Now that you have a broad view of the federal government’s work on LGBT issues, I want to focus in on the Department of Justice. The Department and the Civil Rights Division in 4 particular – under the supportive leadership of Attorney General Eric Holder – has been central to the administration’s efforts to advance the rights of the LGBT individuals. The Department’s commitment to protecting and enforcing the rights of LGBT individuals is evidenced most significantly in two ways.
First, there is the enactment of the historic Matthew Shepard and James Byrd, Jr. Hate Crimes Prevention Act, which President Obama signed in October 2009. It expands federal hate crimes law, securing nationwide civil rights protection to those victimized on the basis of race, ethnicity, religion, national origin and, for the first time, sexual orientation, gender identity, or disability. For the first in American history, the words “sexual orientation” and “gender identity” appear in the U.S. Code, to protect LGBT individuals expressly. We have many open matters including ones involving hate crimes committed against LGBT individuals. We are now able to provide forensic and other support to state and local law enforcement, who conduct the lion’s share of violent crime prosecutions in this country, when they prosecute LGBT hate crimes under their own laws. And this past April, the Department brought the first case under the sexual orientation provision of the law against two men who allegedly kidnapped and assaulted a man because he was gay.
Second there is the Department’s conclusion, after extensive legal analysis, that all laws that distinguish on the basis of sexual orientation should be scrutinized closely by courts, much in the same way that laws distinguishing on race, gender, and religion are closely reviewed. Under the Constitution, all individuals are guaranteed the same rights under the law. Laws that inappropriately distinguish between persons because of sexual orientation are impermissible, and are especially suspect given the long history of discrimination against LGBT persons and because sexual orientation does not relate to one’s ability to contribute to society.
Because of this conclusion regarding the applicable constitutional analysis, the President and the Attorney General concluded that the Department could no longer defend the Defense of Marriage Act, which for the purpose of all federal laws defines the terms “marriage” and “spouse” to exclude same-sex couples. Under DOMA, LGBT individuals are denied the more than a thousand federal benefits, rights and obligations that are given to all other married people, from Social Security benefits to immigration rights to health care coverage for spouses of federal employees. Several lower courts have already found DOMA to be unconstitutional, including one federal court of appeals in Boston, and we hope and expect that more courts, including one very important court, will do so in the coming year.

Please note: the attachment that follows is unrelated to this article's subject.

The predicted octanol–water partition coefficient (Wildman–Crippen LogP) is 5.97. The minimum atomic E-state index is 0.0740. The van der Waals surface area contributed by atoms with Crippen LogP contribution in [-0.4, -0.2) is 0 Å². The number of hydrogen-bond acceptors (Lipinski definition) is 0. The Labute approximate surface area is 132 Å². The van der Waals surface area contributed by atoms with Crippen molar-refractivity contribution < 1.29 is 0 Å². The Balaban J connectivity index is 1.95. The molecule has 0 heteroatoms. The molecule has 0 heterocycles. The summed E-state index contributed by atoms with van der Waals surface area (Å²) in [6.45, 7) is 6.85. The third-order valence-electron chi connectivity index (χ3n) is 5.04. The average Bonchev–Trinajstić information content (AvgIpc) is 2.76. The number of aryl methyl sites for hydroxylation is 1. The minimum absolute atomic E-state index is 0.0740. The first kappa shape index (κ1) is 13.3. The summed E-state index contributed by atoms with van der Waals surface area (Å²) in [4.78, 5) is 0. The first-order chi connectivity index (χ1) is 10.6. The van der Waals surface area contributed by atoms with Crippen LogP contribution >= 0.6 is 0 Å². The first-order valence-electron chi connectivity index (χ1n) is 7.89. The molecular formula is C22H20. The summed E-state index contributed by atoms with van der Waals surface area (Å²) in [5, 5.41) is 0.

Just as important as changing bad laws is the imperative of enforcing good ones. The Department has trained thousands of law enforcement officers and community stakeholders to help us enforce the Shepard-Byrd Hate Crimes Prevention Act. The Department has also made findings, for the first time ever, against a police department that has systematically violated the rights of LGBT individuals, among others, by engaging in illegal arrests and using excessive force.
We have also strengthened and expanded enforcement of some of our most time-tested and important civil rights laws. These laws include the prohibitions on sex discrimination, including sex stereotyping, contained in Title IX of the Education Amendments of 1972, which turned 40 this week – Title VII of the Civil Rights Act of 1964 and the Fair Housing Act; and the prohibition on HIV discrimination in the Americans with Disabilities Act. The Department of Justice has, in the last three years, employed or explored using every one of these laws to protect the rights of LGBT Americans.
The Department also partners with other agencies to advance LGBT rights on a variety of fronts, coordinating efforts with other agencies, including the Equal Employment Opportunity Commission, the Department of Housing and Urban Development, and the Department of Education, to ensure equality in all aspects of individual lives. We have been particularly active in our work to respond to the scourge of bullying and harassment of youth, including LGBT youth. We’ve helped to plan several federal summits on bullying and have used our Title IX authority to address sex-based discrimination, bullying and harassment of youth who are gender non-confirming by holding school districts, like the one in Anoka-Hennepin, Minnesota (Minnesota’s largest), accountable for the failure to take steps to address it.